Australia is supporting Indonesian efforts to help its people access better quality services, including in the poorer eastern regions of Indonesia.
Our education program is focused on getting better education outcomes and supports Indonesian-led efforts to improve teacher quality and learning in schools. We also support Indonesia to trial innovative approaches for delivering improved education outcomes. We are targeting Indonesia's future leaders with PhD and Masters scholarships, and through short courses. We are also encouraging alumni links and people-to-people connections between Indonesians and Australians. In the health sector, we are working with Indonesia to improve human health and animal health systems to reduce the global threat posed by emerging infectious diseases. We are also providing support to improve nutrition for Indonesian women, children and newborns. In addition, our broader governance programs contribute to improved health and education service delivery.
Our disaster management program provides scientific and policy support to Indonesia to improve its preparedness and response systems, and stands ready to assist in the event of a humanitarian disaster.
Australia Awards in Indonesia
$82 million, 2014-2018
Australia Awards Scholarships are an important part of Australia's education assistance to Indonesia. Many alumni have gone on to hold positions of influence, have made significant contributions to Indonesia's development and have helped build strong people-to-people links between Indonesia and Australia. High-profile alumni include cabinet ministers Professor Yohana Susana Yembise, Minister for Women’s Empowerment and Child Protection, and State Secretary Professor Pratikno.
The Australia Awards is the largest and longest-running international scholarship program in Indonesia. Three hundred postgraduate Australia Awards scholarships have been offered to Indonesians for study in Australia in 2017, preceded by pre-departure English language training in Indonesia. Australia Awards are allocated through a highly competitive, merit-based process agreed between Australia and Indonesia. In addition, around 500 short-term awards will be offered in 2017 to future Indonesian leaders who want to develop new skills and increase their networks through tailored short courses at Australian tertiary institutions.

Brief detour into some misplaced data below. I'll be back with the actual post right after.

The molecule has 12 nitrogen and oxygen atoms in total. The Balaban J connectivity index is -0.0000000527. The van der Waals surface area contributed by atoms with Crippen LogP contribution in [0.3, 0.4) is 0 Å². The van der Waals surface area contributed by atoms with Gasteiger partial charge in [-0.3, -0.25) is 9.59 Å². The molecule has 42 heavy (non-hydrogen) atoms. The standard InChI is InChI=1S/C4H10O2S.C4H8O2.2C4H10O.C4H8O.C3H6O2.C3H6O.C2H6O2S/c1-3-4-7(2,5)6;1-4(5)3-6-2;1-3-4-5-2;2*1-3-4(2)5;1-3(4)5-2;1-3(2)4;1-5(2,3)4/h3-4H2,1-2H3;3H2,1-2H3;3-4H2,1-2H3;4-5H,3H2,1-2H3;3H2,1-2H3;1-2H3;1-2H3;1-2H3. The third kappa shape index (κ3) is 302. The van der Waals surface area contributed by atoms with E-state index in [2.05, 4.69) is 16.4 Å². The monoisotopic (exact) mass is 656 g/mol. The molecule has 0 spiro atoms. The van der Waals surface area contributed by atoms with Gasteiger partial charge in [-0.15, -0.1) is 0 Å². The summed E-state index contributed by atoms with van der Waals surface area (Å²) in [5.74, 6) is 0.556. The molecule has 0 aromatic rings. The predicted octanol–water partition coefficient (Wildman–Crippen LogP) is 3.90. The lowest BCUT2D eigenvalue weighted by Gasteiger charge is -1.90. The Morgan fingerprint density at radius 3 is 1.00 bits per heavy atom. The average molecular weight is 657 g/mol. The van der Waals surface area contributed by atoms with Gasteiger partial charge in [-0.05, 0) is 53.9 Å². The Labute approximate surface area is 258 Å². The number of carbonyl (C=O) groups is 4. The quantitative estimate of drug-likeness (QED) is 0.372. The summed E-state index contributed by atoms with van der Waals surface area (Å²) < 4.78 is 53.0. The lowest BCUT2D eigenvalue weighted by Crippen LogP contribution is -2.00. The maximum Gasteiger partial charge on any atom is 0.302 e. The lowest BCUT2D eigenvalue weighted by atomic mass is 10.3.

Not only do Australia Awards Scholarships provide Indonesians with a world-class qualification, the overall experience that recipients gain while in Australia is invaluable in fostering people-to-people links and enhancing Australian-Indonesian relations. In addition, leading Australia Award Scholarship recipients from Indonesia (and PNG) may be eligible to receive an Allison Sudradjat Prize, awarded to outstanding scholars and current or emerging leaders, or a Hadi Soesastro Prize, awarded to PhD recipients from Indonesia who are undertaking high-level research at an Australian university.
Engagement with alumni (including those that self-funded their study) upon their return to Indonesia continues to be a priority for the program. The aim is to foster a stronger alumni network in Indonesia, and a network of advocates for Australia, particularly on the world-class quality of an Australian education.
Innovation for Indonesia’s School Children (INOVASI)
$49 million, 2016-2019
Through INOVASI we work with the Indonesian Ministry of Education and Culture to support innovation and improve learning outcomes in Indonesia's basic education sector. The program investigates what does and does not work to improve literacy and numeracy at the classroom and school level.
To do this, we are piloting and evaluating a number of approaches to strengthen the quality of teaching and learning in the classroom, improve the support provided to teachers so they can teach more effectively in the classroom, and enable all children in the classroom to reach their potential in learning.
We are implementing INOVASI at the sub-national level, working with education stakeholders (including provincial and district governments) to identify local problems related to teaching and learning and to jointly develop solutions that are appropriate for local circumstances.